It might be the end of the 2013 season but work is already well underway for 2014. The off-season has come and gone already for most professional cyclists. The dual Australian champion, Luke Durbridge – winner of both the time trial and road race at the nationals – spoke to RIDE about how things went for him while wearing the green and gold jersey, how he prepares for the the season ahead, and some of the finer details of what a young rider “learns” during the formative years in the peloton…
Luke Durbridge – ‘Why not? Let’s have a go at the nationals’
20 November 2013
– Interview by Rob Arnold
RIDE: How was it going into the season as the dual national champion? Did it feel different to 2012 when you were a neo-pro?
Luke Durbridge: “It wouldn’t have mattered if I won the nationals or not, it was always going to feel different. I was going to get over to Europe and know, ‘I’ve done it before…’ but as a first-year I was on a big adventure. Every time I stepped on the bus I got a cool feeling. ‘Oh yeah, I’m riding with Stuey and Gerro…’ and I’m not saying that it loses its appeal but it just seems to be more like thinking, ‘Okay, back to another race…’ – that’s what your attitude can become.
“It was also quite special to be racing as the national champion. I didn’t need to change my kit all year.
“I didn’t really think about it too much through the year but it was quite good to wear the green and gold jersey and I was very proud to have it all year.”
If you review the whole season, what was the most enjoyable moment?
“Obviously, the nationals. It’s hard to incorporate all that happened that week in January with the rest of the season because it seems so long ago. By the time you get to the Tour of Beijing in October, it feels like an entirely different season. Still, if I had to nominate a moment, the highlight was in January and it was in the first couple of days. From that point on, I got some reasonably good results in certain races here and there but it wasn’t like my first season where results seemed to come thick and fast.
“This time, I’d have a result in one race then wait a couple of weeks and get another… but it’s also because I started bigger races.
“All in all, I learned a lot last year. And obviously I wanted to do better than I did – don’t we all sometimes? Still, doing my first Grand Tour [the Giro d’Italia] almost doubled my race days for 2013. I ended up getting about 80 in this year and in 2012, I had 55. It’s nice to know that I’m able to handle that sort of workload and still be racing at a decent level in the Tour of Beijing on 16 October. I was happy to keep it going and keep on top of my form.”
Do you imagine that you’ll go back to the Giro in 2014? Or is the Tour de France waiting for you now?
“I’d love to do the Tour. This year I really got into it – I thought it was a great race. Froome was obviously a level above but the last two years I haven’t really sat down and watched a lot of cycling. Usually I’ll have just come back from racing or training and don’t really like to sit down on the couch to watch cycling. I generally try to switch off as much as possible and separate myself from it. But this year, I pretty much watched every stage. That finish in Paris under lights was awesome – I found a little bit of the kid in me again and I was quite excited about the whole scenario.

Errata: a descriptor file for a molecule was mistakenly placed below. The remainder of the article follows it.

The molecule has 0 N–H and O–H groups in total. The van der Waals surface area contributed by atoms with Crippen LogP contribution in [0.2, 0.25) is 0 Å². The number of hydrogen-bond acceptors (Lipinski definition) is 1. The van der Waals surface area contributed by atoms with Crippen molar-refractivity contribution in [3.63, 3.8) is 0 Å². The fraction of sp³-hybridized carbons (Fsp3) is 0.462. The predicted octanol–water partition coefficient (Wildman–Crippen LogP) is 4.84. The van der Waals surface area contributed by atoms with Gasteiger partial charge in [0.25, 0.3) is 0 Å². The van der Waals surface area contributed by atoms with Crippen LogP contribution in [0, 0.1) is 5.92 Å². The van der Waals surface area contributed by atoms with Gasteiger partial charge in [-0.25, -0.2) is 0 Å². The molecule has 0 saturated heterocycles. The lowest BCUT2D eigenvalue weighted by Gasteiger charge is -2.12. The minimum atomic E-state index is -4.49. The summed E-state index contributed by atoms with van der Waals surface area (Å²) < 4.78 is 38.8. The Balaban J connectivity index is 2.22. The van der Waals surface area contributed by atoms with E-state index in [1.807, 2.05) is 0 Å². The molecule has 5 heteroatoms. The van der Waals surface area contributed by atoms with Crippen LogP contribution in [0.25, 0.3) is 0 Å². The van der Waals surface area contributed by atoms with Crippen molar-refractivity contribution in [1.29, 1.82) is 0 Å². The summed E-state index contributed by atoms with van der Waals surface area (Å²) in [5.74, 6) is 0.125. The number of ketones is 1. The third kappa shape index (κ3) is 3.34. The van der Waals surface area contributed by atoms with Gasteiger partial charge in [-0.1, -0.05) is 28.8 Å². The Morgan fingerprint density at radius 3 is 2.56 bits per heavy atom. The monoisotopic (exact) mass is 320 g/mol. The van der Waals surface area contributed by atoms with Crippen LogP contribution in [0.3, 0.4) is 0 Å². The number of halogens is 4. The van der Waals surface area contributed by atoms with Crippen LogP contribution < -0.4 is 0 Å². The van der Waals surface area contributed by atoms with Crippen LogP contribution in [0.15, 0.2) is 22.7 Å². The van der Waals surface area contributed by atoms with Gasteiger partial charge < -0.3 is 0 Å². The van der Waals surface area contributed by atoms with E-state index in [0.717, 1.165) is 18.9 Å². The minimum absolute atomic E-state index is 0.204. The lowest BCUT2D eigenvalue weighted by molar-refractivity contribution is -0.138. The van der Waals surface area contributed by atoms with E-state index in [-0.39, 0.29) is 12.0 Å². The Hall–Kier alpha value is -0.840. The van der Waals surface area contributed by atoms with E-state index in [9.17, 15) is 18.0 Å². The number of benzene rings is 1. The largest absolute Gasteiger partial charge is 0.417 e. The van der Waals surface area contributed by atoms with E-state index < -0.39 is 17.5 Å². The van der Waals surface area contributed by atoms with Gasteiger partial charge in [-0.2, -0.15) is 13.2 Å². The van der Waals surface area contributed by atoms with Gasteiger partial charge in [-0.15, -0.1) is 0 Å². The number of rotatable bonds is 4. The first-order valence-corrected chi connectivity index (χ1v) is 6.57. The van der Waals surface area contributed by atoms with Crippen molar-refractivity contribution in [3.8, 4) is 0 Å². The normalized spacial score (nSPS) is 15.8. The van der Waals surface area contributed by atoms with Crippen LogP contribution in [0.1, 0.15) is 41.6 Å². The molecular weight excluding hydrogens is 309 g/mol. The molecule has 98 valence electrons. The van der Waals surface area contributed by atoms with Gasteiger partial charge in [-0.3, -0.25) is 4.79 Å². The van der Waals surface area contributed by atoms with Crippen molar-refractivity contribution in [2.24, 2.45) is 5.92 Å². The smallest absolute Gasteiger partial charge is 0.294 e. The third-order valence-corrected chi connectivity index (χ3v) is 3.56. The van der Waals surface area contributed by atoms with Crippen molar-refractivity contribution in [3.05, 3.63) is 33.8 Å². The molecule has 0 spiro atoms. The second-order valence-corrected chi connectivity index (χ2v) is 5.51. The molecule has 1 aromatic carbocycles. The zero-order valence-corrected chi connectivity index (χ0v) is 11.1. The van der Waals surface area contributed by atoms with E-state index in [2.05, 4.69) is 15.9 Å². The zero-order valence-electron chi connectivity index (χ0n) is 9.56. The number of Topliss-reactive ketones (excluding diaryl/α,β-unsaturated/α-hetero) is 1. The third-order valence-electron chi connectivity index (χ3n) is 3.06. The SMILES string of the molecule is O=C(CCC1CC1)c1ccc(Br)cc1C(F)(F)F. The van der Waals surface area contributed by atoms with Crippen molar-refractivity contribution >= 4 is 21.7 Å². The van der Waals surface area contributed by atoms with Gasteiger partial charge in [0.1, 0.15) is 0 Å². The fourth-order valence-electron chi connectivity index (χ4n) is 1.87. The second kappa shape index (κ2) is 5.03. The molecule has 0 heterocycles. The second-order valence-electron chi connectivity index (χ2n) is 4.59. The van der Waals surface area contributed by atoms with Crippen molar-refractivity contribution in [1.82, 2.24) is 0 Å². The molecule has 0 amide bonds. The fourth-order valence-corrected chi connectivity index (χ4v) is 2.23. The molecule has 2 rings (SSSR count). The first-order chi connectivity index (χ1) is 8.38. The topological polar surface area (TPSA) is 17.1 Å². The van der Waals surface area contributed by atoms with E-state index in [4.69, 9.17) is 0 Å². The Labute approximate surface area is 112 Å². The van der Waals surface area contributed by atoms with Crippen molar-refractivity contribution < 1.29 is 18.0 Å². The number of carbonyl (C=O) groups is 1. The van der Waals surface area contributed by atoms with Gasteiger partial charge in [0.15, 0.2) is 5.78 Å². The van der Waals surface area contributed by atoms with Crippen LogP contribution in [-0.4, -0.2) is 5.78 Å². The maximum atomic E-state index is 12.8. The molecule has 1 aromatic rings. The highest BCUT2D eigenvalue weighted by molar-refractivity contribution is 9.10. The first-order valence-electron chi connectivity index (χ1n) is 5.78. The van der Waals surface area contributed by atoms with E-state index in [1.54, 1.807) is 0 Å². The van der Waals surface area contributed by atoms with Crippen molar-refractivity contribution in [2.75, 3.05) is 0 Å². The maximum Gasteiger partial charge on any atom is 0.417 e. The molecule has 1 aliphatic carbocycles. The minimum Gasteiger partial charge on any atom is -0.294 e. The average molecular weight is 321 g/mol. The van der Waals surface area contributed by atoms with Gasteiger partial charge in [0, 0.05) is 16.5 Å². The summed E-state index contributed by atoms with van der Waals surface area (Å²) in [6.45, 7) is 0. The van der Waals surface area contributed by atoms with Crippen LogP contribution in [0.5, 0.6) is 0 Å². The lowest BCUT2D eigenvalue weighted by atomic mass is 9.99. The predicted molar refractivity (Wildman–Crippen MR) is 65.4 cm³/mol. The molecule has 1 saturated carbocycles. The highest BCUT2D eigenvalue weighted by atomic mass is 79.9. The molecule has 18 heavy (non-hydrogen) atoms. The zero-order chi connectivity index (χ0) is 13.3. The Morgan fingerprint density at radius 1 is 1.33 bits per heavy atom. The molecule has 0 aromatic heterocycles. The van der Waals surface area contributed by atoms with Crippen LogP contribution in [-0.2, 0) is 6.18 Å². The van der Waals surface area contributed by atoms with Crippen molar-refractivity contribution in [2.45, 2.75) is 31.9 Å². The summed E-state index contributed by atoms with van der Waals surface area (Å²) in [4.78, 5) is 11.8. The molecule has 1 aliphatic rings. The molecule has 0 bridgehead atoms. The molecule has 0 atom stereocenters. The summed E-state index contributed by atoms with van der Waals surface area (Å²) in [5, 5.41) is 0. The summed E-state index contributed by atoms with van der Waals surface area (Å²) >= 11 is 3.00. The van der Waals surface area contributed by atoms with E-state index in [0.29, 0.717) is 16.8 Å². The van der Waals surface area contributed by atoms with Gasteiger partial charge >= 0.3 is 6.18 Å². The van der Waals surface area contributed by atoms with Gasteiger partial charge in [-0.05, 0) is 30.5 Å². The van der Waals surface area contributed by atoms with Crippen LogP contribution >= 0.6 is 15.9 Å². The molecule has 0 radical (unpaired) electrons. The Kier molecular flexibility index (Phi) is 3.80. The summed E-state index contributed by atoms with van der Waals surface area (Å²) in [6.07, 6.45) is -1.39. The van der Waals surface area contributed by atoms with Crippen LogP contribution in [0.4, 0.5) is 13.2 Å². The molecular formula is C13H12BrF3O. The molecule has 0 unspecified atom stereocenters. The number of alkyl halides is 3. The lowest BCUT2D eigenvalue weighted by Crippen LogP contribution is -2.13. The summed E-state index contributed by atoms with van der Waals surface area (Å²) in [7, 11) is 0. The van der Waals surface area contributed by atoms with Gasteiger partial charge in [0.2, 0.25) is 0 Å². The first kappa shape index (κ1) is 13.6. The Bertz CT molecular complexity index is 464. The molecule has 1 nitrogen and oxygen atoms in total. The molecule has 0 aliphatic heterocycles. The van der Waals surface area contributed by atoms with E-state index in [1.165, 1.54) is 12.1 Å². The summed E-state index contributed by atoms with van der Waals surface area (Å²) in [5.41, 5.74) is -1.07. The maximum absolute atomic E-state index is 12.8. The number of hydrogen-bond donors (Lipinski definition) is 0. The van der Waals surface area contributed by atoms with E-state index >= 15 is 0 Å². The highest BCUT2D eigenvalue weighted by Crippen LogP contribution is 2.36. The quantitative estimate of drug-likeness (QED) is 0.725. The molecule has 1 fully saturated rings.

“That inspired me and gave me the spark: ‘Next year I really want to go to the Tour!’ So I said that to the team and, at this stage, I think I’ll be starting the Giro because it begins with a team time trial and there’s also the 46km time trial for stage 12. The plan is to really target the TTT and hopefully we [Orica-GreenEdge] can take the leader’s jersey on day one. But I don’t think I’ll do all of the Giro… as I’ll head off and focus for the Tour.
“I’m on the long list for the Tour and there are about 13 guys on that but I’ve got my hand up as high as possible because I really want to ride it. It’s definitely an option: I’m on the team’s radar to do the Tour de France in 2014.”
It seems ridiculous to be talking about May and July when it’s still only November… so let’s shift focus. How dramatic is the off-season for you? If you used to be a 90kg rugby player and, as a cyclist, get yourself down to a race weight of 77kg, how does it work if you step off the bike for a couple of weeks?
“When I stop, I want to do things I can’t do during the season. And so I start eating.
“Usually my body is under so much stress during the season that I’m always fighting to stay at race weight; technically, race weight is probably unhealthy in a normal sense. So, when I stop, I seem to grow pecs and get biceps and before I know it, I’ve put on four or five kilos. I look at myself in the mirror and it looks like I’ve got to have a different wardrobe and get my fat pants out… it’s actually quite weird.
“My mum always says to me, ‘You look really healthy…’ and I know that means: ‘You’ve put on a few kilos…’ So I go: ‘Oh, thanks mum.’
“She doesn’t have the heart to say, ‘You look a bit chubby.’ It’s quite funny though.”
I’ve watched a few pro cyclists get ready for the season and go to the gym for their first core strength sessions. I guess that’s what you’d be going through now…
“Yeah. My hamstrings are actually screaming at me as we speak because I was in the gym yesterday starting to get all the other areas ready – those that you don’t use when you’re cycling: your back, you gluts… I’m trying to get all that firing again properly before I step back on the bike and start doing big kilometres again.
“It’s a period of the season that I actually really enjoy. It’s quite good: I get in the gym and it’s a bit of a change. It’s still training but it’s a switch off for the head because it’s something different.
“I’ve been back in the gym two or three times a week and I’ll probably keep that up all the way up until I head off to Europe again. The first couple of weeks are pretty horrible though. I feel like I’ve been hit with a cricket bat in every area. At the moment, squats aren’t my friend but they’ll eventually start to come good.”